BA, Cleveland Institute of Music; MM in violin performance and string quartet, New England Conservatory
Meg Freivogel McDonough, second violinist and founding member of the Jupiter String Quartet, grew up playing chamber music with her siblings. Her childhood music teachers Ronda Cole and John Kendall, with whom she studied in her hometown of St. Louis, inspired her to pursue a career in music. She attended the Cleveland Institute of Music for a Bachelor of Music degree, studying with Donald Weilerstein and participating in the flourishing chamber music program run by Peter Salaff and the Cavani Quartet. From there, Meg moved to Boston and the New England Conservatory where she obtained her Master of Music and Master of Chamber Music degrees, acting as teaching assistant to Donald Weilerstein and studying closely with Paul Katz and other members of the Cleveland Quartet.
Since finishing her studies, she has lived in Boston performing nationwide with the Jupiter String Quartet. She is devoting her life to keeping chamber music easily accessible, current and interesting to young and old audiences alike. As part of the quartet, she has won numerous awards and prizes including Grand Prize at the Banff International String Quartet and Fischoff Chamber Music Competitions, as well as an Avery Fischer Career Grant and the Cleveland Quartet Award. After winning the Young Concert Artists auditions, the quartet launched its career and have performed in some of the worlds' greatest halls including Carnegie Hall, Wigmore Hall, and the Kennedy Center. During the summer season, the quartet performs regularly at the Aspen Music Festival and School, Madeline Island Music Camp, the Skaneateles Festival and Yellow Barn Festival. They have recorded Shostakovich, Britten, Mendelssohn and Beethoven for Marquis Records and have also collaborated with Deutsche Grammaphon and Azica Records. Meg is also a founding member of East Coast Chamber Orchestra (ECCO) which recently released its debut CD on E1 Records.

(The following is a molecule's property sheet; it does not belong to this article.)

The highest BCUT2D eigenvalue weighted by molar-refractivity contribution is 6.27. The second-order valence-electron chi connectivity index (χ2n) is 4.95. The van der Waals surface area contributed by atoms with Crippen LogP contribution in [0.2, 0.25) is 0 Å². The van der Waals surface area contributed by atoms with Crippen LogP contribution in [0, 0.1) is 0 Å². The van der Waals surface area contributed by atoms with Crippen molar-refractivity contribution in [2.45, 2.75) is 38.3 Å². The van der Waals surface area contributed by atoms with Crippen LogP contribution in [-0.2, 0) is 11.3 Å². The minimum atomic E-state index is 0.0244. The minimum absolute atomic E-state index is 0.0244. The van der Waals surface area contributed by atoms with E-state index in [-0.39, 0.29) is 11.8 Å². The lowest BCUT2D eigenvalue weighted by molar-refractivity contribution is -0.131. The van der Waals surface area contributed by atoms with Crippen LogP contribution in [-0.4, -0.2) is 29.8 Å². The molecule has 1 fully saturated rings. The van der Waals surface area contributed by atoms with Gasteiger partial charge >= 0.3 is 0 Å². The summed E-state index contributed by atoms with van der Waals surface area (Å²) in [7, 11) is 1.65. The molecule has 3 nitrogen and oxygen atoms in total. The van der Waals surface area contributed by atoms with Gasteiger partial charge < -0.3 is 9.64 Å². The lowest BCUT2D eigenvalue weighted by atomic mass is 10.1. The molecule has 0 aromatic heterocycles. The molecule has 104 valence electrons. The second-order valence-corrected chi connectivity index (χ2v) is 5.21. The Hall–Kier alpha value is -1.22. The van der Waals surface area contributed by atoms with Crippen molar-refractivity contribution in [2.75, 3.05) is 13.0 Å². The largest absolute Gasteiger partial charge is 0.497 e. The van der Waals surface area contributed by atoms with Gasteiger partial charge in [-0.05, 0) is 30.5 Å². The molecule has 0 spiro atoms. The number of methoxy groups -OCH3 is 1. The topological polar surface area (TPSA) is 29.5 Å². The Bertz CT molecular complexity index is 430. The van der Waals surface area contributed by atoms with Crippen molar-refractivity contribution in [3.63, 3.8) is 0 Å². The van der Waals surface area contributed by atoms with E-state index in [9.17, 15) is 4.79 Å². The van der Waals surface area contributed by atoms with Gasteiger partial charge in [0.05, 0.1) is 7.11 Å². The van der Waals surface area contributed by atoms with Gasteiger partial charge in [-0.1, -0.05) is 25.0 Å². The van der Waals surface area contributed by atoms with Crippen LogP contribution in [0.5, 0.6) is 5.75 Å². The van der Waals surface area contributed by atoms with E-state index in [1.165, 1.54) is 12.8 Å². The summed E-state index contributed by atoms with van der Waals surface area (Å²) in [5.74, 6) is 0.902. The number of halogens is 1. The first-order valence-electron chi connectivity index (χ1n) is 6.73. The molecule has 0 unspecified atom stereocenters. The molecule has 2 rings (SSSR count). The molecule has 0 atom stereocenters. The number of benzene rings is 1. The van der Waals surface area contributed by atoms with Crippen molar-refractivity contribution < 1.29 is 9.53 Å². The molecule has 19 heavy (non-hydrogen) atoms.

Inspired by how music has shaped her life, Meg wishes to share her belief that creating art through music can provide tools useful in life in general. She feels studying an instrument and working in a chamber music group provides invaluable experience learning to collaborate with others. This communication and process provide kindling for creative ideas and inspire personal growth, ultimately creating fulfillment and enjoyment in the artistic process. Her husband, Daniel McDonough, plays cello in the quartet, and her sister, Elizabeth Freivogel, plays viola.